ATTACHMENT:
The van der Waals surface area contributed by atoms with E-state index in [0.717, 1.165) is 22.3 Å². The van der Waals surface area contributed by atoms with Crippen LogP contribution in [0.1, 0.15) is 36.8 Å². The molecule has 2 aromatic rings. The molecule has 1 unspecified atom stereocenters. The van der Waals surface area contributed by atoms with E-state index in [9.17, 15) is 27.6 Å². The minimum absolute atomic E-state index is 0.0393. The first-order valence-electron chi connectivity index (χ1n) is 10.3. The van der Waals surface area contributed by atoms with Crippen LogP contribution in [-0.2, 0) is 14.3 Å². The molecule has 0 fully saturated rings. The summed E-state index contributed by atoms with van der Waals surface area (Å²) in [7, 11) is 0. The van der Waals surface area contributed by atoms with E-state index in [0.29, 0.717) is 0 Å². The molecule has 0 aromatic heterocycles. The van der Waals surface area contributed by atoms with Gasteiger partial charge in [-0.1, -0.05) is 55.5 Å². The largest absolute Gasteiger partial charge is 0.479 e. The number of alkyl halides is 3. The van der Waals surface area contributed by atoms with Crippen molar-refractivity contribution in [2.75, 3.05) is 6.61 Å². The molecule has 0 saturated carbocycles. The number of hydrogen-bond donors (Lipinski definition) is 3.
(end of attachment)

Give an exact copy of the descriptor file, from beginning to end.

The van der Waals surface area contributed by atoms with E-state index in [0.717, 1.165) is 22.3 Å². The van der Waals surface area contributed by atoms with Crippen LogP contribution in [0.1, 0.15) is 36.8 Å². The molecule has 2 aromatic rings. The molecule has 1 unspecified atom stereocenters. The van der Waals surface area contributed by atoms with E-state index in [9.17, 15) is 27.6 Å². The minimum absolute atomic E-state index is 0.0393. The first-order valence-electron chi connectivity index (χ1n) is 10.3. The van der Waals surface area contributed by atoms with Crippen LogP contribution in [-0.2, 0) is 14.3 Å². The molecule has 0 fully saturated rings. The summed E-state index contributed by atoms with van der Waals surface area (Å²) in [7, 11) is 0. The van der Waals surface area contributed by atoms with E-state index in [0.29, 0.717) is 0 Å². The molecule has 0 aromatic heterocycles. The van der Waals surface area contributed by atoms with Gasteiger partial charge in [-0.1, -0.05) is 55.5 Å². The largest absolute Gasteiger partial charge is 0.479 e. The number of alkyl halides is 3. The van der Waals surface area contributed by atoms with Crippen molar-refractivity contribution in [2.75, 3.05) is 6.61 Å². The molecule has 0 saturated carbocycles. The number of hydrogen-bond donors (Lipinski definition) is 3.